III from there to here
Nostos is the Greek word for “return”. Nostalgia combines nostos and algos (meaning pain).
This piece really began when I read Milan Kundera’s Ignorance a few years ago: he has a way of taking a tour through the etymology of certain words (nostalgia being one of them) in many languages to create multiple perspectives on one concept.
After meeting with the poet Bill Herbert we began discussing how we could work together on this concept. We threw ideas back and forth but what became gradually important was the notion of a sense of place. Not just of what or where the place is, but also different perceptions of the same place.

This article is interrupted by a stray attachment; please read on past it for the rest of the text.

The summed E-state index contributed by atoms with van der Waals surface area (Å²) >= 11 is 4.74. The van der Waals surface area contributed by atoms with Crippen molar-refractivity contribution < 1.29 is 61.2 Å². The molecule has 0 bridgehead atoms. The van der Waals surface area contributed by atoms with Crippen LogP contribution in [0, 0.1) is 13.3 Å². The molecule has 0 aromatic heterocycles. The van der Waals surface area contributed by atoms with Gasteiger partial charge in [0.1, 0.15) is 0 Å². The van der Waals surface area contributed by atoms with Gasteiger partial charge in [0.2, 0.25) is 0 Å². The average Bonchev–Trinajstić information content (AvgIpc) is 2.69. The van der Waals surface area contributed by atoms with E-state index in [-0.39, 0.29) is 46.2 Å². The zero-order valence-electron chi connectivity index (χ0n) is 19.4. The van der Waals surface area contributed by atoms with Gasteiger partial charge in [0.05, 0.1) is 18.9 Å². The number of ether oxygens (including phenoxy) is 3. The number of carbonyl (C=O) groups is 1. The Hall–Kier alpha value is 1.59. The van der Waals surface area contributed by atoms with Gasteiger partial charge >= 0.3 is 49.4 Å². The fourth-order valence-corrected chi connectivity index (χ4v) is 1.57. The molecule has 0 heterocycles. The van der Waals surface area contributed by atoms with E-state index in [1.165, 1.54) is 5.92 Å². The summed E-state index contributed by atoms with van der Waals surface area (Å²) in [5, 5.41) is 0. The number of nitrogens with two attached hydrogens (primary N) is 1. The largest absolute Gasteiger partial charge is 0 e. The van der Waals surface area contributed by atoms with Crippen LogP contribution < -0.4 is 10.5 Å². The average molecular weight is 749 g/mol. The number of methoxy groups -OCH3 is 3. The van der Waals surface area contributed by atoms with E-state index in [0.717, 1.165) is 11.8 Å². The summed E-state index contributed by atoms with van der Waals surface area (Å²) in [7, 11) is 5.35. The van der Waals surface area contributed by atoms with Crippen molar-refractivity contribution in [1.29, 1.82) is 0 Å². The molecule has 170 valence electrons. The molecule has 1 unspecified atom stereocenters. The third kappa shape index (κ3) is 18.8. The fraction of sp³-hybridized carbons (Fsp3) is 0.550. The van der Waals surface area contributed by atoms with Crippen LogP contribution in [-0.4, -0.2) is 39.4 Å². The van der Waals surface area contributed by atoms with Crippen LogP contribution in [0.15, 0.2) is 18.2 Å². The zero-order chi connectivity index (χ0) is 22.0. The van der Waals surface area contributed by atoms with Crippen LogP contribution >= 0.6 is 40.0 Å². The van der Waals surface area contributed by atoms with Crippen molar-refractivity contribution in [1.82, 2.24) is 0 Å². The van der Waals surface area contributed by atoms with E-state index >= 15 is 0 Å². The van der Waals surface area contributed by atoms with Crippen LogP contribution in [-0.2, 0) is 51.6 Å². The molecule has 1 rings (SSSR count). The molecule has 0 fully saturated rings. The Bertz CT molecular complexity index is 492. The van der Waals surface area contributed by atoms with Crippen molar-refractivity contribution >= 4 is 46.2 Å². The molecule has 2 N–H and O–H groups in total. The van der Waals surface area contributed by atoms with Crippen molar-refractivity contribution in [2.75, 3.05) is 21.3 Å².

Kundera offers the reader a depiction of a character who has persistent daydreams and nightmares of the same place she longs, but also dreads, to return to. Although these ‘returns’ are fictional and in a way seem rather trivial - they are not odysseys back to the homeland - they are real and powerful none the less. And somehow a sense of stasis is forged by the nostalgic pulls to the same place, but with contrary emotions. It’s this two sides of the same coin approach that appealed to me.
Initially my idea was to place the three ensemble groups in different rooms, cut off from the singer and violinist – to encourage an audible pull. As the music developed, it became clear that the sounds would be too quiet and too discreet to enable this to work successfully. The solution was to place the ensemble groups around the soloists, still with some spatial separation, but in the same performance space.
And the music itself? I wanted to create and set up a difference, and at the same time a unity, between unvoiced, toneless sounds and voiced sounds. A commentary that can’t quite express itself, and the voice that tries to.